Winter is a time of preparation—of watching as well as tending.  This means both activity and waiting, motion and rest.  Life’s gifts can’t be ripped open like a wrapped package.  If we watch and wait, and give some attention and faith to what is under the surface of life, its gifts open themselves.

Every person’s life is a reason for gratitude.  It’s a gift.  Life is a gift worthy of tending like a winter garden, worth our patience and our attention.

May you make room for blessings this coming week, this winter season, and in all the days to come.  May you be blessed.

So may it be.  Amen.


[i] http://www.poemhunter.com/poem/california-winter/

 

[ii] http://www.history.com/content/christmas/the-real-story-of-christmas/an-outlaw-christmas



Cooperative Housing for Unitarians: Maybe Not for Reality TV

My last afternoon in Boston I too the T south to visit two friends and their new baby and his big brother.  They drove me back in and took me along to a fundraising dinner on Beacon Hill–but not one of those fancy ones.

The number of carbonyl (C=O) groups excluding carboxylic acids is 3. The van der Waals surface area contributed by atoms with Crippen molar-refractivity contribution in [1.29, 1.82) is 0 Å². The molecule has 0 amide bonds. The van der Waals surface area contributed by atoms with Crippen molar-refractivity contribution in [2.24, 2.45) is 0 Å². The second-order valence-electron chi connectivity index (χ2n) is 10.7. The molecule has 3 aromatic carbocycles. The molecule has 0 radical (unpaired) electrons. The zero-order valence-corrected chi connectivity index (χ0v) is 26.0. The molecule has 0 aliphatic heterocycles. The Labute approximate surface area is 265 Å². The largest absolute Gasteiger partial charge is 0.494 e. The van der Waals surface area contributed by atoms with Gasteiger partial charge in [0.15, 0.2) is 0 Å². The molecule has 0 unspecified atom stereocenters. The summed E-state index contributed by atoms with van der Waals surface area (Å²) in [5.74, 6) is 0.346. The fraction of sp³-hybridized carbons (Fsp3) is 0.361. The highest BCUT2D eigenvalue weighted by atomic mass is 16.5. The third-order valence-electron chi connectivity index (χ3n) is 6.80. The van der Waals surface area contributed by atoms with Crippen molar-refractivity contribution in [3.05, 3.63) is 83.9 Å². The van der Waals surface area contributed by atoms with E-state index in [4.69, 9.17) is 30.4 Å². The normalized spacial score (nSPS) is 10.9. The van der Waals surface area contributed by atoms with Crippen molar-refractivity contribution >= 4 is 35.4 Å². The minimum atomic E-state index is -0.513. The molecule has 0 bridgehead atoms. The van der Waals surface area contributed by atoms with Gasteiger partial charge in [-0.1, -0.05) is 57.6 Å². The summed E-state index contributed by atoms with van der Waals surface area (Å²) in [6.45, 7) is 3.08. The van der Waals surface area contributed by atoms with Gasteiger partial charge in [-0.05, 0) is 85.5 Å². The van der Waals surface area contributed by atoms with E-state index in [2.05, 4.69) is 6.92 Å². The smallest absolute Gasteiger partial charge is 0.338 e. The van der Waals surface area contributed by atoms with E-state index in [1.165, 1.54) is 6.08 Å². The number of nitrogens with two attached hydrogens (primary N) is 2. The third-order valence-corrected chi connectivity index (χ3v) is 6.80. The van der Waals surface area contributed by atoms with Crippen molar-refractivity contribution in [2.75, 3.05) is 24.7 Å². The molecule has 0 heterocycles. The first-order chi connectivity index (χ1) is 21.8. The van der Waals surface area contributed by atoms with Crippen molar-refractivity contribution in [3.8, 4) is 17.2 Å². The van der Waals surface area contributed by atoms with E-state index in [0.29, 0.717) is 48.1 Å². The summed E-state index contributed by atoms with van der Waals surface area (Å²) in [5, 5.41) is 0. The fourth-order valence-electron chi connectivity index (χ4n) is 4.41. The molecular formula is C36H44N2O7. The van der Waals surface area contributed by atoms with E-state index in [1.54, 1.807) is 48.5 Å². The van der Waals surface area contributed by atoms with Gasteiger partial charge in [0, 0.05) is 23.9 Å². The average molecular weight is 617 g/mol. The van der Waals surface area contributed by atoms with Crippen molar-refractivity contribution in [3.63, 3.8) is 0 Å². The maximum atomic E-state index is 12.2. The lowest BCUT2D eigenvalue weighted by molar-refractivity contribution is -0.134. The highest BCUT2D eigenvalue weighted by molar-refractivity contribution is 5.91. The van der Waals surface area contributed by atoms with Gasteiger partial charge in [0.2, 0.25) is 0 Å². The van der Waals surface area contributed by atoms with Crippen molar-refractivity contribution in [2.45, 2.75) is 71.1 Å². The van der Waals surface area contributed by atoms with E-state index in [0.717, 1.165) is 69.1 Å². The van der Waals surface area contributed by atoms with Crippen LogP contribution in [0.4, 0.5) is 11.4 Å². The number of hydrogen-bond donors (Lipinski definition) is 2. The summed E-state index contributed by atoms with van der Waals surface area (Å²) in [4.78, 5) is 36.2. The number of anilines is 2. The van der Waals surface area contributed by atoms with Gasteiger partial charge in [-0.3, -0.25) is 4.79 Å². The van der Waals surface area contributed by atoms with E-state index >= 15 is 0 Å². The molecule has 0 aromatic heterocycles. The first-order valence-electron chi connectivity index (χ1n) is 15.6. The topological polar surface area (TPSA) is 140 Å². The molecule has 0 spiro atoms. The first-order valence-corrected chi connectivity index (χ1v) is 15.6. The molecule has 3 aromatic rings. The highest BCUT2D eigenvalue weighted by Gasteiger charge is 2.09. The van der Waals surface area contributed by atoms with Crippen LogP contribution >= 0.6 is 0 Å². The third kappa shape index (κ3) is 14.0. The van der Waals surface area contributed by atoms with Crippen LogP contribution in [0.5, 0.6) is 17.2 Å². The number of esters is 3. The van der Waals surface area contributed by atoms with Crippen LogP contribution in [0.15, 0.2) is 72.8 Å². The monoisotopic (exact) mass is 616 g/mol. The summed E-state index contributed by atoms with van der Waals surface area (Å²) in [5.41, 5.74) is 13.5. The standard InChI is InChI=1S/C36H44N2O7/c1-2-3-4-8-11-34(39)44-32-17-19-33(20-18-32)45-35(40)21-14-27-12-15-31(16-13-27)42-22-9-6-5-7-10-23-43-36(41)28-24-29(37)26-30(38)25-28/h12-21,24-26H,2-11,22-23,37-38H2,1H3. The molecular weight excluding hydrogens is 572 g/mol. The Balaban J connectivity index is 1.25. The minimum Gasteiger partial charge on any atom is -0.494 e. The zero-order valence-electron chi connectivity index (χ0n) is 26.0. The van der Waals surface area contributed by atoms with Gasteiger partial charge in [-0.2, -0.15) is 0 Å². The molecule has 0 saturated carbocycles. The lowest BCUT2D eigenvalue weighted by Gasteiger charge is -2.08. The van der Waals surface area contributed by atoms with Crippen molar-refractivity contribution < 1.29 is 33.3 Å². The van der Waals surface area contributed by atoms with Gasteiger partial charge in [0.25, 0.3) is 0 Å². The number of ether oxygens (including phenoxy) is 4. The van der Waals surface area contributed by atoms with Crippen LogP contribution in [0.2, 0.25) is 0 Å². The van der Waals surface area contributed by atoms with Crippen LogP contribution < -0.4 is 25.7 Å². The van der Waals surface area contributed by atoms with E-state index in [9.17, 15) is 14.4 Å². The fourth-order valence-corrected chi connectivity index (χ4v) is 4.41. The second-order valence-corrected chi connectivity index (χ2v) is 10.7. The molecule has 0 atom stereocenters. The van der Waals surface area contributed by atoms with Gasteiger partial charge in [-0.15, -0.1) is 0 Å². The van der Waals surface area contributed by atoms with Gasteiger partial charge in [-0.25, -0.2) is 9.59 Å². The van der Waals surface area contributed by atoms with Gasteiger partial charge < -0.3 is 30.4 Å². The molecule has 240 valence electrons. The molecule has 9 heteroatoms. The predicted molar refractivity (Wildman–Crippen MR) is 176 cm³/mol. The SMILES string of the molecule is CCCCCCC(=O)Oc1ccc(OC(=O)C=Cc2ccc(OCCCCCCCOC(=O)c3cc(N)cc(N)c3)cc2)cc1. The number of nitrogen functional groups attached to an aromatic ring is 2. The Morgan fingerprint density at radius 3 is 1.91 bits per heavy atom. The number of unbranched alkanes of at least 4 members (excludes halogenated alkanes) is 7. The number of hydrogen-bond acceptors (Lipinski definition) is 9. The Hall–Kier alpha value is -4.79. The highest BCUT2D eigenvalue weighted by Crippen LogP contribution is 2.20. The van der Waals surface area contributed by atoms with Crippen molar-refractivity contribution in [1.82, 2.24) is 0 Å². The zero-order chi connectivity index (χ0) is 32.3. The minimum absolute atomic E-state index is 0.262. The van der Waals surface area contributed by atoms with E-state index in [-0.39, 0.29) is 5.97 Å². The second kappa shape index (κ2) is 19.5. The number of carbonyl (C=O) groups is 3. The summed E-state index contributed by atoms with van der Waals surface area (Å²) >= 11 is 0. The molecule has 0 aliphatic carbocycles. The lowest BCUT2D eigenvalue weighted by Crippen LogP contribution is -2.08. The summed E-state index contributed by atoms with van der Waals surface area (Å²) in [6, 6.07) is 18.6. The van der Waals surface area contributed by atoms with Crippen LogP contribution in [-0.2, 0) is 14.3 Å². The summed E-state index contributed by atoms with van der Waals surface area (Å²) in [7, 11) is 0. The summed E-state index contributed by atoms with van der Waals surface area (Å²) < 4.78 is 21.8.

This was held in a big old house–the Beacon Hill Friends House–a co-op for 21 people.  Residents have individual or double rooms, access to large common rooms with old stuffed furniture, and  they share chores, take turns preparing five common dinners a week, and govern themselves by Quaker Meeting principles.  Room and board (wholesome and home-made board at that) runs $700-$900 a month–affordable housing for anywhere in Boston and a steal for Beacon Hill.

The Friends House has  been in operation over 50 years–and there are other co-op homes with similar longevity.  The usual residency is two years, though folks can request to stay an additional third and fourth year.  The Quakers do not dine together on Fridays, which enabled them to host this dinner for an up-and-coming UU counterpart community.

A small group of smart, cheerful young adult Unitarian Universalists (most of them life-long UUs) has become a planning team to establish the Lucy Stone Co-Op, which they envision to be a co-housing community for 10-20 people based on and governed by Unitarian Universalist values and principles.  They plan to find real estate in the nearby town of Jamaica Plain, southwest of the city.

They’ve gained inspiration from many sources, including individual UUs, residents of other co-ops and Boston Community Cooperatives, an umbrella organization.  In particular, a Jewish co-op has become a center of progressive action and Jewish religious practice that welcomes hundreds of non-resident members and volunteers every year. While most folks currently enthusiastic about this house are young adults, the planning teams hopes for a multi-generational household that crosses lines of class and ethnicity.